SAE Blog Text

Meet the Author: Michele Kyrouz

Posted: March 26, 2024

How can we design mobility solutions that work for everyone?

In The New Mobility Handbook—2024 Edition author Michele Kyrouz explores the relationships between new mobility technologies, cities, and the people who live in them.

A lawyer and podcast host, Michele created the book to address mobility challenges faced by cities today, and provide solutions for how cars, micromobility and transit can work together in cities.

The 2024 Edition updates the handbook to reflect additional changes in the industry and policy suggestions for how cities can work with new mobility companies to achieve common goals. 

“Cities have been asking how we can disrupt personal car dominance for over 60 years. The answer lies with new mobility technologies that offer attractive alternatives to personal car use,” Michele said. “But new technologies require that cities use classic urban planning principles of road pricing and reallocation of space to counter negative externalities. In order to encourage multimodal cities – where car rides are often the right tool for the job – it’s important to regulate all car rides not just penalize ride services like Uber or Waymo, and to carve out space for micromobility and public transit.”

Michele has actively socialized her ideas with industry leaders in an attempt to identify solutions. Over the years, as new technologies were introduced, Michele noticed two recurring viewpoints were often at odds.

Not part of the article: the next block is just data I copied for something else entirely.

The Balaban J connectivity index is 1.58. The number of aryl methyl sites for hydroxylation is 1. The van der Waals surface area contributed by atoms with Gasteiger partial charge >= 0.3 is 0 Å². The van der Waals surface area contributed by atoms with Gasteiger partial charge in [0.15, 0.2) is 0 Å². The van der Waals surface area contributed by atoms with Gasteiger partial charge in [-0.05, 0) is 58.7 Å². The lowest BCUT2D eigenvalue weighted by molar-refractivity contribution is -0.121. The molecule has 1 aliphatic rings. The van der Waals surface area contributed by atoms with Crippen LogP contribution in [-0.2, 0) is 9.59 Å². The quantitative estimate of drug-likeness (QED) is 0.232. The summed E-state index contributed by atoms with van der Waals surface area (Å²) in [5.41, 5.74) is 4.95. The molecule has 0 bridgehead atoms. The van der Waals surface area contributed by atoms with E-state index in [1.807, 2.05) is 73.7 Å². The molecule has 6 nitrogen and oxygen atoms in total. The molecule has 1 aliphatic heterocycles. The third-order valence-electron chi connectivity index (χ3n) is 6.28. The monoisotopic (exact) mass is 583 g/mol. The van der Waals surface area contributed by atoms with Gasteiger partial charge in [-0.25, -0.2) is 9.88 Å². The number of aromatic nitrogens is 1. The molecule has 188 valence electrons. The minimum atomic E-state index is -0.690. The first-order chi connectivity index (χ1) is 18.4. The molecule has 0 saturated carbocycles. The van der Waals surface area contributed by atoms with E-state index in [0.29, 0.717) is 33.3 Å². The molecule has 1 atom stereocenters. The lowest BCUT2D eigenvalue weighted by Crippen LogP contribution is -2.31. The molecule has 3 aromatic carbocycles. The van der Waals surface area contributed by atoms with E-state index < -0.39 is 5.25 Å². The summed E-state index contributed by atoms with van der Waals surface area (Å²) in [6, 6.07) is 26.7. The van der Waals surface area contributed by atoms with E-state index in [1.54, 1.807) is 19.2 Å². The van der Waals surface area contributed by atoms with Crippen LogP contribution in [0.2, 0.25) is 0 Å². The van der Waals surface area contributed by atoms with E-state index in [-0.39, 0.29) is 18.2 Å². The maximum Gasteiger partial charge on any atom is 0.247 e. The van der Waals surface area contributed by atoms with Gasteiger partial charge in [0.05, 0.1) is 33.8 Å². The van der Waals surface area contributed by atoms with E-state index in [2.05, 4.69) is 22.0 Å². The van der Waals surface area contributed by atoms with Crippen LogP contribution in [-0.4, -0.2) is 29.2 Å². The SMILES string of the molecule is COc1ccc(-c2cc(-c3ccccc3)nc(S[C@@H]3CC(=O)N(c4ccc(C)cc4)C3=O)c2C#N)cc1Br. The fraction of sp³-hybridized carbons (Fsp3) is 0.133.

“We have the urbanists and the technology people. The urbanists say that we need to prioritize public transit above all else. In the other camp, we have technology companies who want to try to solve these transportation problems using new technologies,” Michele said. “Both sides want the same result, to encourage multimodal travel in cities, but there has been unnecessary friction and an either/or mentality that is counterproductive.”

Cities often point to “transit first” mandates to prioritize public buses over all modes, criticizing everything from bikes and scooters, to Uber and autonomous ride services, for taking riders away from transit, Michele shared. But public transit alone has not made a dent in personal car usage in cities.

 “Transit first policies are a misnomer, as they were designed to reduce personal car usage by promoting bikes and taxis as well, not just public transit. Micromobility offers the same benefits as public transit - good road geometry and reduced pollution – and is attractive to different riders,” Michele said.  

Michele believes cities should invest in infrastructure like bike lanes and parking spots for bikes and reduce the regulatory fees and burdens to make micromobility a more sustainable business model. She suggests that cities should promote, not penalize, new mobility modes that are popular to help reduce personal car use.

“Cities need multimodal approaches, and so we need to use the right tool for the job, and that means making more attractive options available,” Michele said. “Not everyone is going to ride the bus, or a scooter, so we need all the modes available and priced appropriately to encourage multimodal travel.”

The New Mobility Handbook is currently available online.


From 2017 to 2021, Michele hosted the Smarter Cars podcast about the future of transportation, and from 2021 to 2023, Michele served as general counsel for a shared micromobility provider.